CAT IN A CRATE.
Never cage her. Never chain her. Never ty and keep her down.
After the explosive events in Alleytown… the Cat wants out.
But with Selina Kyle locked up while under investigation for murder, there still has to be a Catwoman on the streets of Gotham to keep the mob families behaving under the Cat’s claws…it’s a good thing Eiko Hasigawa has a Catwoman costume in the back of her closet that’s just waiting to be put on again!
Get Your Comic OnFor me this issue was faultless. An empowering story which is taking the Catwoman character to new heights, the creative team have come together to create a masterpiece and that’s what they have done.
Women Write About Comics - WWAC
COMICONNot even bars can keep Selina Kyle down, as ‘Catwoman’ enters a whole new phase for the title character and her supporting cast putting them in a whole new dynamic. No matter the setting the series keeps its character-focused head up and presents a colorful gorgeous fun time that speaks to so many things.
Geek DadHoward’s run seems to be returning Selina firmly into the role of an antihero instead of a hero, and this issue is a good step towards cementing her as Gotham’s queenpin again.
Dark Knight NewsCatwoman #51 gives us the start of a jailbird story we can expect following those last few events. A new arc gives us new opportunities, and we can only imagine what will happen to Selina next.
ComicBook.comThis new chapter for Catwoman—with Selina behind bars and Eiko patrolling around Gotham in the mantle—gets off to a good, but overcomplicated, start. Tini Howard's script offers some small moments that add a compelling layer to Selina's story, but don't make them engrossing enough in the long-term, all while Eiko's journey is basically a footnote. Sami Basri's art adds a necessary liveliness, but gets overcome by awkward and unflattering facial expressions. I'm still excited to see what the future holds for this Catwoman run, but I'm not being captivated in the immediate.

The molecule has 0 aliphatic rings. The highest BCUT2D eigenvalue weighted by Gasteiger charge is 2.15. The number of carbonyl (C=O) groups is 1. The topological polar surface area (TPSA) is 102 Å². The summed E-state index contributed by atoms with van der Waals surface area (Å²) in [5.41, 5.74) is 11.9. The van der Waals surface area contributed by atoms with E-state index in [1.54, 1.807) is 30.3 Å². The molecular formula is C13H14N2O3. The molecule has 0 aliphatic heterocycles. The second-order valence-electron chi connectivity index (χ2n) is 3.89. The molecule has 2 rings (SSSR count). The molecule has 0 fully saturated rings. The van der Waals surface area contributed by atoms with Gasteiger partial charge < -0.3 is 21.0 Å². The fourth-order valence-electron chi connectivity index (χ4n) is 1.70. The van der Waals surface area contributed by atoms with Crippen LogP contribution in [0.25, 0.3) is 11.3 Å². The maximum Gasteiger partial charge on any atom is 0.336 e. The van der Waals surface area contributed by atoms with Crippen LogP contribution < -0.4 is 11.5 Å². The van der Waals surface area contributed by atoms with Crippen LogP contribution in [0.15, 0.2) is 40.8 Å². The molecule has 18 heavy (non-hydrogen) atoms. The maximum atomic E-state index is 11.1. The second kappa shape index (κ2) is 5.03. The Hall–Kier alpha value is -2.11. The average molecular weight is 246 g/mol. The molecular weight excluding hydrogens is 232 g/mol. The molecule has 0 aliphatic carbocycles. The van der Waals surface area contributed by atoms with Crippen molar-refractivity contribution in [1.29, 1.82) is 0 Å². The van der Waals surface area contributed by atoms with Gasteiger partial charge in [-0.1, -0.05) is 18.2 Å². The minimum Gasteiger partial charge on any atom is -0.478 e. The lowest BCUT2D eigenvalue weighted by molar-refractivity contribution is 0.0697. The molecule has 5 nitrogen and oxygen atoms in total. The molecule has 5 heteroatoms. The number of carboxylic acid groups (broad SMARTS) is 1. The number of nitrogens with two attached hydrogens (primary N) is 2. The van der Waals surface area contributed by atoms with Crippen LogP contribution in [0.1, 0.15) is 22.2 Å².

You Don't Read ComicsWith the initial set-up out of the way, Howard and Basri could easily develop into something more sophisticated in future issues. Having hit rock bottom, Kyle has a long way to go before she can really get a handle on where her life is going. It’s an opportunity for Howard to define Catwoman from the ground up if she’s willing to try. It may be a fairly shaky start, but there’s no question that things could go in a fascinating direction in the issues to come.
Batman on FilmI think I still need some time to sit with this. It’s not a bad issue by any means, but I am still trying to wrap my brain around why Catwoman killed Valmont and how…common she seems as a prisoner. This is CATWOMAN! Where’s the respect? This whole shift still feels to me like it came out of nowhere and I need to read the next issue or two to see what the plan is here. There are some insights into Selena’s past and I love seeing her ingenuity, but I remain skeptical about these developments.
The Batman UniverseAfter an incoherent but at least action-packed and eventful fiftieth issue, Tini Howard, joined by excellent guest artist Sami Basri, turns in a "first day back in prison" issue that takes a nap on a bed of cliches and implausibilities.
Batman-NewsCatwoman #51 delivers a routine prison oriented story with no surprises and more than a few questionable choices. If you're in the mood to watch Selina sleepwalk her way to stealing commissary snacks, then this issue delivers the goods. For almost everyone else, the series makes no forward strides in bringing in new readers and offers little for longtime fans to look forward to.